I suppose when I first learned that we would be physically making books throughout the upcoming months, I was a little intimidated; I have never considered the process, never looked into bookmaking and bookbinding on my own, which I’m almost ashamed to admit now, as someone who has ventured into numerous different artistic and crafty pursuits in the past. I was expecting stab-binding to be difficult, to take time to adjust to, and certainly I experienced a learning curve, but I was pleasantly surprised at how easy it was to pick up on (much faster than charcoal drawing, speaking from experience).
Less surprising, however, was how much I enjoyed the process of stab-binding. I ended up making a few small books, looking into several cute DIY tutorials on YouTube as I did, but ultimately, I’ve included an image of my favorite one (and the tutorial I used for it can be found here).
While I’ve never really been one for journaling, and I usually just buy spiral-bound sketchbooks from Michael’s, the process of learning this simple bookbinding technique has inspired me to consider making these things for myself, little handmade journals and sketchbooks that I can be both proud of the construction itself and the contents inside.
Now that I’ve had some experience with stab-binding, and bookmaking in general, I anticipate that it’s a hobby I’ll find easy to pick up and continue long after class projects and assignments are necessary to complete. Perhaps I’ll make cute, handmade books as gifts for my friends—perhaps a bullet journal for a close friend who, unlike me, is an avid fan of journaling, or a photobook for another friend’s polaroid photography. At the very least, I know that the experience of creating my own little books is an extremely positive one, and it’s an experience I plan to continue and to share.
Silence, I have found, is intimate; in day-to-day life, silence presents me a unique opportunity: the chance to be personally intimate with myself. Silence offers a space for personal reflection, for deeper understandings, and for the advancement of the imagination. While reading the excerpt from Jorge Luis Borges’s essay “On the Cult of Books,” I found the same to be true: silence, and reading in silence, allowed me to perceive the text better, to understand the words being said in a much deeper sense. And on a less scholarly front, I was able to read and understand without consideration for pronunciation; if I skipped over a word or a name I couldn’t immediately pronounce, the action didn’t impede my understanding or slow my progress.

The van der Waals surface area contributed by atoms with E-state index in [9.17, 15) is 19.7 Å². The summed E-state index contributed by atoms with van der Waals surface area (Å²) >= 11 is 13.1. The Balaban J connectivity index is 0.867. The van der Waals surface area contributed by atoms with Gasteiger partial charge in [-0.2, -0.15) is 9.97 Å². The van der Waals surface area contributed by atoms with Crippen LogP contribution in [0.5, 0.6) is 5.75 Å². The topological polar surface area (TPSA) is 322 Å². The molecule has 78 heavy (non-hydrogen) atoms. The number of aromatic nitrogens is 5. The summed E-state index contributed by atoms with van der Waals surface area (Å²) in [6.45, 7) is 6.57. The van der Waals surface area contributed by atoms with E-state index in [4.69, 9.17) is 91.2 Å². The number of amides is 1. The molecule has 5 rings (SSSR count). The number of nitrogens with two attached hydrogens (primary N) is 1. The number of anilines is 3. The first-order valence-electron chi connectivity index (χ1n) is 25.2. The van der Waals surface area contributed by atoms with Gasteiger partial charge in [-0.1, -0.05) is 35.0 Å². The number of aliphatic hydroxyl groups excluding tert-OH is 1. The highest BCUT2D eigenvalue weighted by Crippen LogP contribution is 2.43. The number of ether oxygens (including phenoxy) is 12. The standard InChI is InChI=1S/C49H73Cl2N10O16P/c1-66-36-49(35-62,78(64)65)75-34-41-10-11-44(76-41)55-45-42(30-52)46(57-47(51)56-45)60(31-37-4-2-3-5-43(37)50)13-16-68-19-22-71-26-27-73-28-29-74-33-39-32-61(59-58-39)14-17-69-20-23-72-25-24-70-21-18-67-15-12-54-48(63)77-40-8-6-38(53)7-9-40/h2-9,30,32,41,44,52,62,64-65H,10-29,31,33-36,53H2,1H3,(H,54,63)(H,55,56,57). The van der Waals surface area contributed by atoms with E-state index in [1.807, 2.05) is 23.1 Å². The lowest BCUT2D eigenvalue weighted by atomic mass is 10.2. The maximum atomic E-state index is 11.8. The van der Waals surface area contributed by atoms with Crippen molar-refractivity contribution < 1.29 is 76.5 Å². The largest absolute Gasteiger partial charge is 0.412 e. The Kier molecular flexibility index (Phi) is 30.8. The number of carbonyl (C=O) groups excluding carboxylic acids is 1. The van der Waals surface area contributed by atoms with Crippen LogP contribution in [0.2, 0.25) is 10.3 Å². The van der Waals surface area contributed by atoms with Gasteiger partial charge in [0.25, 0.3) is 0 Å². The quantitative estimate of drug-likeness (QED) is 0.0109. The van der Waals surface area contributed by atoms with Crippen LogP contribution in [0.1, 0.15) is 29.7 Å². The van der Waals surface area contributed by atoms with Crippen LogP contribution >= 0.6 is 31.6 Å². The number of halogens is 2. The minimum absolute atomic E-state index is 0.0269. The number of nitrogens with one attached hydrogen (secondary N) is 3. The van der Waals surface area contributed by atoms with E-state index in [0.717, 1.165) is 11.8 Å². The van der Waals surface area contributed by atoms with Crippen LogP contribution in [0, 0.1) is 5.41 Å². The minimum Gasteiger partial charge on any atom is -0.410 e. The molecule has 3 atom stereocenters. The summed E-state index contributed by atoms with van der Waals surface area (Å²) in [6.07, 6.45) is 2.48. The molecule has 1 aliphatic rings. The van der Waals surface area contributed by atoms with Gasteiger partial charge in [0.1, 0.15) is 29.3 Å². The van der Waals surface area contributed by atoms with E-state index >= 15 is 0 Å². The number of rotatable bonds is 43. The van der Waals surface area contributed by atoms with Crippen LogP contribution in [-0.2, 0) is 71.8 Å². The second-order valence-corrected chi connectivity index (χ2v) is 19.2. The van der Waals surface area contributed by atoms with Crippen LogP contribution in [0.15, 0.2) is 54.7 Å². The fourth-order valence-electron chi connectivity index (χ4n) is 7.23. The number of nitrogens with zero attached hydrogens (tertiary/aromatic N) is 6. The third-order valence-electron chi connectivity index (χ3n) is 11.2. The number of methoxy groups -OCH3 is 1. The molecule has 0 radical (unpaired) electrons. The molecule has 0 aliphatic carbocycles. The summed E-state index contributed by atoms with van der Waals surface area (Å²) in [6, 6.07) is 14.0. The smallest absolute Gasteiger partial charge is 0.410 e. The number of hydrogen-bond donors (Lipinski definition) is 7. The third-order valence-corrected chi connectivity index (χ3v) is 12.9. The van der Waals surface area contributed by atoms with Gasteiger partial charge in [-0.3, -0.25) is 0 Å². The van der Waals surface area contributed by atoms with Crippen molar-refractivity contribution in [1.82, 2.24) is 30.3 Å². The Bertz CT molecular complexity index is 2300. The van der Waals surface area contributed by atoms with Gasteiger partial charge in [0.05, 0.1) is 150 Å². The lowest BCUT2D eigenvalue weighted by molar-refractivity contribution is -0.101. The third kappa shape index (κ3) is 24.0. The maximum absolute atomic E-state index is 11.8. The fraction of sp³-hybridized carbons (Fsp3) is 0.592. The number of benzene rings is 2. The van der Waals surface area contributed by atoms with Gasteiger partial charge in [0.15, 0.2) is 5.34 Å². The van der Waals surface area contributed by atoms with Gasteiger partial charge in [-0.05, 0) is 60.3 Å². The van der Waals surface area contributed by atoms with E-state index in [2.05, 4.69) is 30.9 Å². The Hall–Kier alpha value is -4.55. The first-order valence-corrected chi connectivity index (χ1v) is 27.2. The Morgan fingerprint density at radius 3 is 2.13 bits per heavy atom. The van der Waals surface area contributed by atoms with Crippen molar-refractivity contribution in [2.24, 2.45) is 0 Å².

This tendency to read in silence as a means to foster deeper understanding has been documented throughout history; in an excerpt from the historian Roger Chartier’s book A History of Private Life, Volume III: Passions of the Renaissance, this sentiment is communicated, as silent reading is described as offering “immediate internalization of what the reader read” (Chartier).
In reading aloud, however, I found myself focusing more on the pronunciations of the words I was reading than the content itself. Words and names that I did not immediately know how to pronounce halted my progress, and I found that I was reading faster internally than I could keep up with while speaking. And, quite frankly, reading aloud makes my throat feel sore. St. Ambrose, in St. Augustine’s descriptions as quoted by Borges in his essay, seems to mirror my own qualms with reading aloud. As St. Augustine describes, St. Ambrose “would get through fewer books than he wished” if he committed to reading aloud rather than silently, and the process of reading silently could allow him to “preserve his voice” in ways that reading aloud does not permit (Borges 360). Chartier expresses a similar sentiment, claiming that “Reading aloud was slow, laborious, and externalized; silent reading was faster, easier, and more immediate in its impact on the inner self,” a statement that I would expect St. Ambrose to agree with (Chartier).
Though I still prefer silence, I cannot deny that reading aloud did encourage me to consider the inflection of the words I was reading and the impact that inflection has on the content of the text more than I would while reading silently. Reading aloud and adding appropriate inflection, then, does lend a sense of power to the words that isn’t present while reading silently, and there are some works—very many, actually—that deserve to have such power rooted in their words, from a child’s bedtime story to a preacher’s Gospel.
Borges, Jorge Luis. “On the Cult of Books.” Selected Non-Fictions. Translated by Eliot Weinberger, Penguin, 2000, 358-363.